Suddenly having your windshield fog up is a commonplace, making visibility and safety a problem. When that happens, we struggle with countermeasures in the hope of removing the fog and keeping it away. These typically include activating blowers at a high level, which is noisy and increases fuel consumption, as well as raising the temperature to a higher level than intended or comfortable. The alternative is swiping at the windshield manually, only to have it fog over again.
Earlier defogging sensor systems have a disadvantage in common, that the interior temperature chosen by the driver directly influences when fogging occurs; but with infra-red sensors, there must already be fogging to initiate countermeasures, that means higher temperatures, higher energy consumption, noise – and you have fog anyway.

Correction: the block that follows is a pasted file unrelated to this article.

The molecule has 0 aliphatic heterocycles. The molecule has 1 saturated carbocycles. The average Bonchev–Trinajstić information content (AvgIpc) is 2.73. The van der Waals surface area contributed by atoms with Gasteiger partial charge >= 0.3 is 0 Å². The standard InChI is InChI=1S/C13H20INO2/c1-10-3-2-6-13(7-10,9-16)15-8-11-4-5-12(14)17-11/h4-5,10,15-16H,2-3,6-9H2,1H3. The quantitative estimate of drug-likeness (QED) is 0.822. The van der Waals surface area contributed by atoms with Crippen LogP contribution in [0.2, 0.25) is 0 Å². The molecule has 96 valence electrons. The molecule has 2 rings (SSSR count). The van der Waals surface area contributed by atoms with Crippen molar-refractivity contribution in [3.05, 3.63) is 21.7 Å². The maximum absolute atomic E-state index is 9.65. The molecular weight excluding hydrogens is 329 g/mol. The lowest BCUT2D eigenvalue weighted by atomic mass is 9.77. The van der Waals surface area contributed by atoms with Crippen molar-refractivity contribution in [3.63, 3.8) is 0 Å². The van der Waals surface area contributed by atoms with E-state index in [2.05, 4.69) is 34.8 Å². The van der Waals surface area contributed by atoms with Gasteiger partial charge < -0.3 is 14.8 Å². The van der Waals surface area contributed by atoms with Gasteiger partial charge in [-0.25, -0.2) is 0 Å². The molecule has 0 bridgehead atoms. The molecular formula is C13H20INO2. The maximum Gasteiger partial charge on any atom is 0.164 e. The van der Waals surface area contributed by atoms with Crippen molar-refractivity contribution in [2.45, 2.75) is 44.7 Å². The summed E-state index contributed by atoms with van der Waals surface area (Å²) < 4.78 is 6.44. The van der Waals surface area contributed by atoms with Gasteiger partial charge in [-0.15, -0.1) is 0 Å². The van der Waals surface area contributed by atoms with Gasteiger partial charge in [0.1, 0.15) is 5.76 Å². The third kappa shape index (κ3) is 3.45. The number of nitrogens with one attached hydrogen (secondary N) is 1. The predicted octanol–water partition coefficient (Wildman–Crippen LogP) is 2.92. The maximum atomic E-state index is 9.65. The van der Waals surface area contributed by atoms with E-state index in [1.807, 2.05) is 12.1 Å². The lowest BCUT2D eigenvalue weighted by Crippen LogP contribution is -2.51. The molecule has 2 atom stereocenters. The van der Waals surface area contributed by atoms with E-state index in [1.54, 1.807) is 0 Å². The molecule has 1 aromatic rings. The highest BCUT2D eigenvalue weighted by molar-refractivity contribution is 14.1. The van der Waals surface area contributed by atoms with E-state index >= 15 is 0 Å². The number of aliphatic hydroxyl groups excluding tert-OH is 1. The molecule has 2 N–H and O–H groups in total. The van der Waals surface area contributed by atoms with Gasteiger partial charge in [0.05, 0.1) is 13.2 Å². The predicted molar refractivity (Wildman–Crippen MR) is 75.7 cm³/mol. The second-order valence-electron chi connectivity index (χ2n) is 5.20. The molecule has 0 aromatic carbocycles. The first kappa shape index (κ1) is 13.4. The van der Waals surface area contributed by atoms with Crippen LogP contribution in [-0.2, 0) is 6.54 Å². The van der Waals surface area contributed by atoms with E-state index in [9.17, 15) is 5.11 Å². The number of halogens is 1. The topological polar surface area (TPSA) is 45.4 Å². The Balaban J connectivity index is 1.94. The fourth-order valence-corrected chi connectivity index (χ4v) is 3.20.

Preh Automotive began work to innovate ways to head off this common problem with countermeasures that might occur before the fogging itself does. Their approach was unconventional from the start, as it relied on capacitance-measuring technology, not optical or infrared technology. This new sensing technology determines the temperature and calculates relative humidity at the inner surface of the windshield, and then signals the climate control system to take measures to prevent fog on the windshield whenever needed. With direct and accurate measurement of relative humidity at the windshield, these problems disappear. Preventing the problem in the first place is quicker and therefore safer, more comfortable, and uses less energy than removing already-formed fog.
Preh’s capacitive sensor technology is directly applicable in ultra-small packaging to gauging rain or splatters on the windshield and initiating countermeasures, and to light penetration on temperature levels inside the cabin. In addition, it can’t be fooled by dirty or smeared windshields. Initial adoption of this innovative approach has been by BMW, starting with its new 5 Series, and by John Deere.